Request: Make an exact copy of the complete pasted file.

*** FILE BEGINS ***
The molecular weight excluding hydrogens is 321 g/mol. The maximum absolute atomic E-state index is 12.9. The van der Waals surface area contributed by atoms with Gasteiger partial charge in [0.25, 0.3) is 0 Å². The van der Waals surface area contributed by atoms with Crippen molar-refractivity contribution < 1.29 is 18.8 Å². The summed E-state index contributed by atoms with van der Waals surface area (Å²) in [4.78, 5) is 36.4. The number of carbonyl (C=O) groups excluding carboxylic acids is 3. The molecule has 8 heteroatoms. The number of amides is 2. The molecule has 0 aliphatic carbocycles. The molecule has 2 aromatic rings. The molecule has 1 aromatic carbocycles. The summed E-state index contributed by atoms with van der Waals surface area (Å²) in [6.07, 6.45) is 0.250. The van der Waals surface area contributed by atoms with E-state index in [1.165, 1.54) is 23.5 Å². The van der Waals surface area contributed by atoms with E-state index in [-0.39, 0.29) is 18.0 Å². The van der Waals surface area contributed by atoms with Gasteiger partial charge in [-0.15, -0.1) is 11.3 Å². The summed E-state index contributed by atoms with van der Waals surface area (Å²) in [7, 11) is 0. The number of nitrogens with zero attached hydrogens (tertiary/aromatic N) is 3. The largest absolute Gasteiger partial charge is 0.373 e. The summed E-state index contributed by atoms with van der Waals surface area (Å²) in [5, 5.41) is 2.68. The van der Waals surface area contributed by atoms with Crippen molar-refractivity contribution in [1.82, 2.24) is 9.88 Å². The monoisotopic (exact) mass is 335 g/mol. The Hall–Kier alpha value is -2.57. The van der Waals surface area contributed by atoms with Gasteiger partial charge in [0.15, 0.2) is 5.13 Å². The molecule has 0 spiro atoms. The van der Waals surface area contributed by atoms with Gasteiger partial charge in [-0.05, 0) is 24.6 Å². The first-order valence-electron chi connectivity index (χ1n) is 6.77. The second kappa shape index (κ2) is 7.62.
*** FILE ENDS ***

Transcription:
The molecular weight excluding hydrogens is 321 g/mol. The maximum absolute atomic E-state index is 12.9. The van der Waals surface area contributed by atoms with Gasteiger partial charge in [0.25, 0.3) is 0 Å². The van der Waals surface area contributed by atoms with Crippen molar-refractivity contribution < 1.29 is 18.8 Å². The summed E-state index contributed by atoms with van der Waals surface area (Å²) in [4.78, 5) is 36.4. The number of carbonyl (C=O) groups excluding carboxylic acids is 3. The molecule has 8 heteroatoms. The number of amides is 2. The molecule has 0 aliphatic carbocycles. The molecule has 2 aromatic rings. The molecule has 1 aromatic carbocycles. The summed E-state index contributed by atoms with van der Waals surface area (Å²) in [6.07, 6.45) is 0.250. The van der Waals surface area contributed by atoms with E-state index in [1.165, 1.54) is 23.5 Å². The van der Waals surface area contributed by atoms with E-state index in [-0.39, 0.29) is 18.0 Å². The van der Waals surface area contributed by atoms with Gasteiger partial charge in [-0.15, -0.1) is 11.3 Å². The summed E-state index contributed by atoms with van der Waals surface area (Å²) in [7, 11) is 0. The number of nitrogens with zero attached hydrogens (tertiary/aromatic N) is 3. The largest absolute Gasteiger partial charge is 0.373 e. The summed E-state index contributed by atoms with van der Waals surface area (Å²) in [5, 5.41) is 2.68. The van der Waals surface area contributed by atoms with Crippen molar-refractivity contribution in [1.82, 2.24) is 9.88 Å². The monoisotopic (exact) mass is 335 g/mol. The Hall–Kier alpha value is -2.57. The van der Waals surface area contributed by atoms with Gasteiger partial charge in [0.15, 0.2) is 5.13 Å². The molecule has 0 spiro atoms. The van der Waals surface area contributed by atoms with Gasteiger partial charge in [-0.05, 0) is 24.6 Å². The first-order valence-electron chi connectivity index (χ1n) is 6.77. The second kappa shape index (κ2) is 7.62.